18. Nuclear power never gets off the government teat. NEVER.

    That is the best argument against it. It is not sustainable, wrecks the environment from the mining stage onward. Just say no. Even Einstein thought it was a stupid use of nuclear power…

  19. New wind design is exciting. Not windmills, but more like wind cylinders. Wave turbines, geo thermal, hydro, solar mirrors, and more could come on line. Solar roofing materials, where your whole roof, even the paint, window panes and curtains in your home, could be generating electricity.

    21st Century nano technology opened up all sorts of new materials…

  20. Tony C to bettykath,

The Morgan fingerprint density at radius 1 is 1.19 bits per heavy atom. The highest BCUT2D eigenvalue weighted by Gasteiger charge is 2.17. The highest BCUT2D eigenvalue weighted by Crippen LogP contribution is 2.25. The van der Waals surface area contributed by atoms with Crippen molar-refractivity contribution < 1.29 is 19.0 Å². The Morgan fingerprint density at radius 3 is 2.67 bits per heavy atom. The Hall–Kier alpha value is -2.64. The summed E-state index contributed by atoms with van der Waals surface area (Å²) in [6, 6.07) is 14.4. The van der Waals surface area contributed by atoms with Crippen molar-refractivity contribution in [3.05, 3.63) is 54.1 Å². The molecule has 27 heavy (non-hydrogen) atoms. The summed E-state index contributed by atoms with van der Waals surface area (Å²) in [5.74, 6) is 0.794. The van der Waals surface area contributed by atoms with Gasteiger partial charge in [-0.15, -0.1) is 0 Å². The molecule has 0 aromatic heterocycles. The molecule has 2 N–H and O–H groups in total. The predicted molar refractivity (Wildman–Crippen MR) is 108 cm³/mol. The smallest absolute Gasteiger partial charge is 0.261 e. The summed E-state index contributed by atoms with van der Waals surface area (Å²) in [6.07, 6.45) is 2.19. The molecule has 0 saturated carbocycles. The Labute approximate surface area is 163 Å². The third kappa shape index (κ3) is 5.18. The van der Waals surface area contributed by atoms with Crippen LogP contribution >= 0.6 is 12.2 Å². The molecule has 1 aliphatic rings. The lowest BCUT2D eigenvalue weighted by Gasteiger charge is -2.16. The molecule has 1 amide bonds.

That was a very interesting post at 11:20 am. I forwarded it to a friend who is planning a small vacation home in New Mexico.

  21. shano, you’re right wind cylinders seem to have significant design advantages over windmill style turbines, not the least including less potential danger of catastrophic failure, and less potential destruction of wildlife. But this is of course not the design that the industry is tooled up to produce, and we know the institutional resistance to such massive design shifts. Additionally, wind turbines have very significant design and economic downsides. Tidal and wave energy do seem to hold some promise.

  22. @Blouise: In New Mexico in particular, a big advantage of solar is that it produces the most when it is needed the most; for air conditioning. Temps over 110, dry or not, are dangerous.

    In New Mexico that can might mean no battery bank or very little, because for a rooftop array 100% of production is used immediately; the A/C has to be on basically sunup to sundown, so not much is left to be stored (unless you have a larger array in the backyard).